Pediatric’s’ CATOOH national program,

training pediatrician oral health champi-

ons. The live, early prevention segments

of CDAF’s POHAP training were created

and given throughout California by Jeff.

These focused on helping general den-

tists excel in pediatric dentistry.

I had a unique encounter with Jeff

early in my career. Back when I was

“pounding the pavement” trying to meet

dentists and introduce myself as a new

specialist, I called Jeff and asked him to

lunch. He said, “I would much rather

swim, would you like to join me?” So

one day, instead of a lunch, I packed up

my swim trunks and spent an hour at

Twin Arbors in Lodi, swimming laps with

my friend Jeff ! LOL.

Sounds like Jeff learned the hard

way in regards to the deleterious physi-

cal impact of dentistry. We all might

want to consider early prevention strate-

gies mentioned in his article.

Lyndon Low, DDS

Dr. Huston’s flamingo-

style brushing demon-

strated by agile patient

Editor’s Note:

Page 7: Delta-Sierra Dental Digest - SJDS Dental Society · Delta-Sierra Dental Digest In this issue

Page 7

In Memory of

Jose F. L. Galvez, DMD

December 3, 1943 – April 3, 2015

Jose F. L.

Galvez, DMD,

passed away on

Good Friday,

April 3, 2015 in

Stockton, Califor-

nia. He is sur-

vived by his wife

of 45 years,

Corazon A.

Galvez, DMD,

his three children, Bernard Galvez, DMD

(Cristina, DMD), Francis Galvez

(Abigail) and Inez Marie Galvez. Sur-

vived also by five grandchildren, Isabella,

Zachary, Noah, Logan and Oliver. Jose

practiced dentistry for 39 years in the

Philippines and United States. He also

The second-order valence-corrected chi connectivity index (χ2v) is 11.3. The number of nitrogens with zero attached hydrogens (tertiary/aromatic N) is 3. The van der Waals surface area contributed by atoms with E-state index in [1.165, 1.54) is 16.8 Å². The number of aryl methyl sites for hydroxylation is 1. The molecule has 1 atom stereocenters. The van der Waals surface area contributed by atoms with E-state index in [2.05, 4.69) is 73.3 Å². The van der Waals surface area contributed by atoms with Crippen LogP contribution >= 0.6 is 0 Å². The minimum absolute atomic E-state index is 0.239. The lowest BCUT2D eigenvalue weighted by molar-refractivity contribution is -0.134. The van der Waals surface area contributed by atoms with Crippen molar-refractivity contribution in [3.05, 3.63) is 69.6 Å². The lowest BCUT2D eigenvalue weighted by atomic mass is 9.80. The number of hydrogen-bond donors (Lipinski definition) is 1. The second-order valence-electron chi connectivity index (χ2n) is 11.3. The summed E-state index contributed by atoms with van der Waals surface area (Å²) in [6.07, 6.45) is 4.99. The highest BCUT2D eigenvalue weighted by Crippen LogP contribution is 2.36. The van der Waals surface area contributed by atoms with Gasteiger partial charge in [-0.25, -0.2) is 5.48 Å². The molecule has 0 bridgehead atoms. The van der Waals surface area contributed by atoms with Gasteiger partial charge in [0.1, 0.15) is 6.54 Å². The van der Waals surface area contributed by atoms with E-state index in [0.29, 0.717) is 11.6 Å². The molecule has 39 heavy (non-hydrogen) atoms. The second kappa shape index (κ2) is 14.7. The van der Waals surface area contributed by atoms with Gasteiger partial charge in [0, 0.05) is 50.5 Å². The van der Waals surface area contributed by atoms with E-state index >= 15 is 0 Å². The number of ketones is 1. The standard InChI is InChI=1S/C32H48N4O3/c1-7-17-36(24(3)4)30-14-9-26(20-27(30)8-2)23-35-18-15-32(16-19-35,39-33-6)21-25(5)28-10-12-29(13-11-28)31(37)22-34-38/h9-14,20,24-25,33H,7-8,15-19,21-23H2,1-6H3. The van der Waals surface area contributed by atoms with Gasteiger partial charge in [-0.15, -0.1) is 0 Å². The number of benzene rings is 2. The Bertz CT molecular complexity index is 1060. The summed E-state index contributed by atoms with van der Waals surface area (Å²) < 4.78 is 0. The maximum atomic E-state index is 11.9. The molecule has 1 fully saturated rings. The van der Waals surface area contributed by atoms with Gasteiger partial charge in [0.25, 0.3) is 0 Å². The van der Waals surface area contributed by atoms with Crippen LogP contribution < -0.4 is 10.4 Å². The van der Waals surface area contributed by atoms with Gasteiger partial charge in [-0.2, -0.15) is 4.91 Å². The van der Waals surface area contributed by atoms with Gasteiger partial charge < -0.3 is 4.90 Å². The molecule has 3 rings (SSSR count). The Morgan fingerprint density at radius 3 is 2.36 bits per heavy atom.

taught Natural Science at the Lee Univer-

sity. Kit had a passion for tennis, golf,

bowling and poker. He was a member of

the Presentation choir and traveled inter-

nationally performing in various churches

and cathedrals.

Jose’s life was celebrated on Thurs-

day, April 9, 2015 at St. Michaels Catholic

Church, 5882 N. Ashley Lane, Stockton,

California. Committal took place at the

San Joaquin Catholic Cemetery.

Donations may be made to the

Trinitarians of Mary Sisters, 3009 E.

Cameron Ave. West Covina, CA 91791.

The U.S. Department of Health and

Human Services (HHS) has determined

0.7 milligrams of fluoride per liter of wa-

ter is the optimal fluoride level in drinking

water to prevent tooth decay.

This recommendation, released April

27, updates and replaces the previous rec-

ommended range (0.7 to 1.2 milligrams

per liter) issued in 1962.

CDA applauds this decision by HHS.

“We have known that HHS has been

working on this for the last four years and

are glad to see the final

recommendations re-

leased. Community water

fluoridation continues to

be one of the most effec-

tive and safe ways to en-

sure that children and

adults receive the decay-

fighting benefits of fluo-